A group of researchers from Harvard University, Massachusetts Institute of Technology, and Northeastern University led by professors Ali Khademhosseinia and Nasim Annabi developed in 2018 an injectable hydrogel based on gelatin that can be photocrosslinked with visible light and used for myocardial (heart muscle) regeneration. The article entitled “In Vitro and In Vivo Analysis of Visible Light Crosslinkable Gelatin Methacryloyl (GelMA) Hydrogels” published in the Biomaterials Science Journal reported that by changing the formulation of the developed hydrogel (concentration of its components), the mechanical properties can be tuned according to its final application.
The group prepared hydrogels with 10 % (w/v) modified gelatin and different concentrations of crosslinking components named triethanolamine (TEA at 0.5, 1.0, and 1.5 %) and N-vinylcaprolactam (VC at 0.5, 1.0, and 1.5 %). These different formulations resulted in a large span of mechanical properties, represented by their compressive modulus ranging from 5.0 to 56.0 kPa and their tensile modulus ranging from 5.0 to 22.7 kPa. The level of mechanical strength reached by these hydrogels was comparable to that of native heart tissue. Therefore, the authors concluded that they should integrate well with the cardiac tissue without raising major and common concerns related to mechanical mismatch.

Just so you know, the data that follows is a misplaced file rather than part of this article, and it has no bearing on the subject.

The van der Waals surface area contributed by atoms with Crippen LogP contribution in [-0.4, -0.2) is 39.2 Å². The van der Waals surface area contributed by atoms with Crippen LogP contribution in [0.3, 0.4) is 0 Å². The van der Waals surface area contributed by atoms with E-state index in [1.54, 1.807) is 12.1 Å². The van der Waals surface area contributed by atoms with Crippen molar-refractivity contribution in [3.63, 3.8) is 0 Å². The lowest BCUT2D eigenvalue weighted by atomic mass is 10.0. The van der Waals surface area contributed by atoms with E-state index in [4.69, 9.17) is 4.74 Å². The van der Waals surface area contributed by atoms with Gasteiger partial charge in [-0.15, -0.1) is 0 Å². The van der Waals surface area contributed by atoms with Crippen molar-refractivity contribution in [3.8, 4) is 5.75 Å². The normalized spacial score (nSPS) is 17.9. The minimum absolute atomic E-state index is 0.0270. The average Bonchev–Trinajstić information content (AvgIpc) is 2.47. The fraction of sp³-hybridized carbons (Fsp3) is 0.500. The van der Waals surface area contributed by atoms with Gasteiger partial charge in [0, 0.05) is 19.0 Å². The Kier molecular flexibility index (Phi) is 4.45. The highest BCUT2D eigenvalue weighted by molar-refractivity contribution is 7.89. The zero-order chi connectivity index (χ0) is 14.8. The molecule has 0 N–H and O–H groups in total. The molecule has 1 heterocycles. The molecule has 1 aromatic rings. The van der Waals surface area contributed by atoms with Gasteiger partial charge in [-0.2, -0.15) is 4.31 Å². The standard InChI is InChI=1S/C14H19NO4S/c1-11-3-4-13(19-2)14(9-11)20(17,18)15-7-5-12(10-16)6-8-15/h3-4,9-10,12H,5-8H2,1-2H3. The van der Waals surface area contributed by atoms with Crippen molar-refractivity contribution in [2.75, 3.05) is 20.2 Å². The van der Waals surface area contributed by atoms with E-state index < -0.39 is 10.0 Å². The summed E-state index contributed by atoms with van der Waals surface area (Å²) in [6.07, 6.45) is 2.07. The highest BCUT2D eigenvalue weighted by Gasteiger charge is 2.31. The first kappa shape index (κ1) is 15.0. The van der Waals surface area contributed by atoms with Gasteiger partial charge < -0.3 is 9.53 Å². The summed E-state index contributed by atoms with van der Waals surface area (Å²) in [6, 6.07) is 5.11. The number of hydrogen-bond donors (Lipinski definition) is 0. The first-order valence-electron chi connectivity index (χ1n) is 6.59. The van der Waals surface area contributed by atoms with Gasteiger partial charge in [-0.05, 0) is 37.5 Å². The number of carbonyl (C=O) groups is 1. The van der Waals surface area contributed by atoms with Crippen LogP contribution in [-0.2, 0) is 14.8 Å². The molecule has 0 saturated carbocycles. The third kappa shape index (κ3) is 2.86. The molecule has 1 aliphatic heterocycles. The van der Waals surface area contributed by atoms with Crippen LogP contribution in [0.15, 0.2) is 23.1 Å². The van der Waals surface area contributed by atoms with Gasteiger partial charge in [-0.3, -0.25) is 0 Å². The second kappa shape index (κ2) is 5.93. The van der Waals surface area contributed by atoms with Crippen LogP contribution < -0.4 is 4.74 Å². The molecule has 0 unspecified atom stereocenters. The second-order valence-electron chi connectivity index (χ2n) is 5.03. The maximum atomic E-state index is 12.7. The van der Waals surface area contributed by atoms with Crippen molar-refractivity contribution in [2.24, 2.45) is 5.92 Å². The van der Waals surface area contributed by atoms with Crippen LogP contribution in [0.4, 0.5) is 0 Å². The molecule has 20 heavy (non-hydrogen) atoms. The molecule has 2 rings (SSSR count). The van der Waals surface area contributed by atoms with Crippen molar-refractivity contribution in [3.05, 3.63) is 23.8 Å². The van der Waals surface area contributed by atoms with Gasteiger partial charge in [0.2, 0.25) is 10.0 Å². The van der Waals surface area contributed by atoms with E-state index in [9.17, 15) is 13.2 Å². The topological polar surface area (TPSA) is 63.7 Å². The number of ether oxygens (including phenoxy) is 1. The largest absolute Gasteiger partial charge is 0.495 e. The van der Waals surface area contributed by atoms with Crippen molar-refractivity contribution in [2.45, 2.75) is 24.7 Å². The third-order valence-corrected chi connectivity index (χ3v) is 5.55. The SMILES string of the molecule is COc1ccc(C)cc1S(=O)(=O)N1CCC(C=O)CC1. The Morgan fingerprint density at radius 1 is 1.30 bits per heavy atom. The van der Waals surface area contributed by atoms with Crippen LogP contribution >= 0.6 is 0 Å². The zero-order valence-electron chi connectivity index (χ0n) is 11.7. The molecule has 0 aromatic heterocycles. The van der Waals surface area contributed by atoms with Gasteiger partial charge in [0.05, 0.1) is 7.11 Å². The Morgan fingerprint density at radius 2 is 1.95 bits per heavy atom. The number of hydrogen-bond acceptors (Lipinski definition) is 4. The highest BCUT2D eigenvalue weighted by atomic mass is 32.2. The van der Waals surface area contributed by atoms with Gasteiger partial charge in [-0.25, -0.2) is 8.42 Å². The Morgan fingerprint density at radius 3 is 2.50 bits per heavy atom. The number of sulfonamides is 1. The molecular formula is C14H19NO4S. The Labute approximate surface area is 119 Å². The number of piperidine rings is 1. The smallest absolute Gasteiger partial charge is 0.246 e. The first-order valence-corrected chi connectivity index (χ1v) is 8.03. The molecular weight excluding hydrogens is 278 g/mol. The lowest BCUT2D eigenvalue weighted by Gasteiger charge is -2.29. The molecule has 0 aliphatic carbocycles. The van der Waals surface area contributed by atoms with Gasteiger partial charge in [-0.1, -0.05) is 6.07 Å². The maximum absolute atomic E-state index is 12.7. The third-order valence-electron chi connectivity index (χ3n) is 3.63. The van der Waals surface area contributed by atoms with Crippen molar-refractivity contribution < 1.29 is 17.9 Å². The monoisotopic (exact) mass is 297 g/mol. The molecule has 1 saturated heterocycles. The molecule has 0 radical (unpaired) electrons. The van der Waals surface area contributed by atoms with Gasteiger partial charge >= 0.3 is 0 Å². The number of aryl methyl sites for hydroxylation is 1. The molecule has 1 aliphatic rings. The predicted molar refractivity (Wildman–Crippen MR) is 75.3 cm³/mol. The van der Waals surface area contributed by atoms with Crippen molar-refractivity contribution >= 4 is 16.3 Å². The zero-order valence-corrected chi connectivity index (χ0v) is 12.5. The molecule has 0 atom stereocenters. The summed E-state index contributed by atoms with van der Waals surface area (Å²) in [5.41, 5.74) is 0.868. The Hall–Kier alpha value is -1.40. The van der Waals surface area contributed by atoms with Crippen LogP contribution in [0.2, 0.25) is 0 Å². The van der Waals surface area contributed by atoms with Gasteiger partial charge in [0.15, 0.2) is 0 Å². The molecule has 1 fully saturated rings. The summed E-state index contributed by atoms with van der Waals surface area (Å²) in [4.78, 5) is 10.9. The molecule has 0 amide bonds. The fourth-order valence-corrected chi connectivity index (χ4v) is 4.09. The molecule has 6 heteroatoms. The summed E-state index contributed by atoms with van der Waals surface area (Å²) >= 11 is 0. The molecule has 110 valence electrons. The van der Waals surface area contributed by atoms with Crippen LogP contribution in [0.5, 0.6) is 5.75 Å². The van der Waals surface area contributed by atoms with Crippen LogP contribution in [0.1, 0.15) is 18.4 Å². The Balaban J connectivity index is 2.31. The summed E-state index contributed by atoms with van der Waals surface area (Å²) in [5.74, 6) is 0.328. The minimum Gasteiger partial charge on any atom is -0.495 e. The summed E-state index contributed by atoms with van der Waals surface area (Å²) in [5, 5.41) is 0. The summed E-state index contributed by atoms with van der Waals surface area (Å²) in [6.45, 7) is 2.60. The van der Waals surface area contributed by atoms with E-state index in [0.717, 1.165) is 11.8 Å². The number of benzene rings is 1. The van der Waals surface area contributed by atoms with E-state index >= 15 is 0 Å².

In addition to the hydrogel formulation, the light exposure time is also a parameter that can affect the final mechanical properties of the hydrogel. Longer light exposure provides more energy to the molecules and therefore, more crosslinks can take place. The authors maintained this parameter equal to 180 seconds for the samples prepared for physical and mechanical characterization. However, for the next steps of the study (in vitro tests), the exposition time was adjusted to 20 seconds because the sample thickness was reduced from 1 mm to 150 µm. Apart from the thickness, sample geometry was also changed in this work (cylinder, rectangular and later amorphous when injected in vivo). The influence of the sample geometry and dimensions on the crosslinking during light exposure would be a valuable point to investigate to confirm if the mechanical properties of these different hydrogels are similar.
In vitro studies
The optimized hydrogel formulation was selected for the future studies (10 % gelatin, 1.5 % TEA, 1 % VC and 0.1 mM eosin Y). With the encouraging similarity of this formulation compared to heart tissue, the group investigated how cells from the heart (cardiomyocyte) interact with it. The results showed that the hydrogel supported the growth of heart cells and preserved their ability to contract. The beating frequency of the cells grown on the hydrogel was measured during 10 days and was shown to vary from 18 – 77 beats per minute.